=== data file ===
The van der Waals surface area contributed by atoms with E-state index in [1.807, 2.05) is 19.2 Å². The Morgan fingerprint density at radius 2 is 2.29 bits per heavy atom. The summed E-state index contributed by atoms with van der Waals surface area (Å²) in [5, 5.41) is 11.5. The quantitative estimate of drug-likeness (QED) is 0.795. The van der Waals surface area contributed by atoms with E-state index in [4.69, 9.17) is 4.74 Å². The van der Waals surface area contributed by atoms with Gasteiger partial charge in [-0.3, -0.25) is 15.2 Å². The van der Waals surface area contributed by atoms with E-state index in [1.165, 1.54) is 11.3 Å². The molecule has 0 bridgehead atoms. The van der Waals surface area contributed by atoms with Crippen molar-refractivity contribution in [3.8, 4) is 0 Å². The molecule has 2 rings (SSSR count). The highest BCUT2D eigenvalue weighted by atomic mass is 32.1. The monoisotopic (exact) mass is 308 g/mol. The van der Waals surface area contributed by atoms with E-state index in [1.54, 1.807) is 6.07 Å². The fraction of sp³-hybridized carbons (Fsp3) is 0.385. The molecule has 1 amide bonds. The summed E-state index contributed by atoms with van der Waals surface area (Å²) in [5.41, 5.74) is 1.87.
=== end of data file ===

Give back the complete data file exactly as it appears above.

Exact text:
The van der Waals surface area contributed by atoms with E-state index in [1.807, 2.05) is 19.2 Å². The Morgan fingerprint density at radius 2 is 2.29 bits per heavy atom. The summed E-state index contributed by atoms with van der Waals surface area (Å²) in [5, 5.41) is 11.5. The quantitative estimate of drug-likeness (QED) is 0.795. The van der Waals surface area contributed by atoms with E-state index in [4.69, 9.17) is 4.74 Å². The van der Waals surface area contributed by atoms with Gasteiger partial charge in [-0.3, -0.25) is 15.2 Å². The van der Waals surface area contributed by atoms with E-state index in [1.165, 1.54) is 11.3 Å². The molecule has 0 bridgehead atoms. The van der Waals surface area contributed by atoms with Crippen molar-refractivity contribution in [3.8, 4) is 0 Å². The molecule has 2 rings (SSSR count). The highest BCUT2D eigenvalue weighted by atomic mass is 32.1. The monoisotopic (exact) mass is 308 g/mol. The van der Waals surface area contributed by atoms with E-state index in [1.54, 1.807) is 6.07 Å². The fraction of sp³-hybridized carbons (Fsp3) is 0.385. The molecule has 1 amide bonds. The summed E-state index contributed by atoms with van der Waals surface area (Å²) in [5.41, 5.74) is 1.87.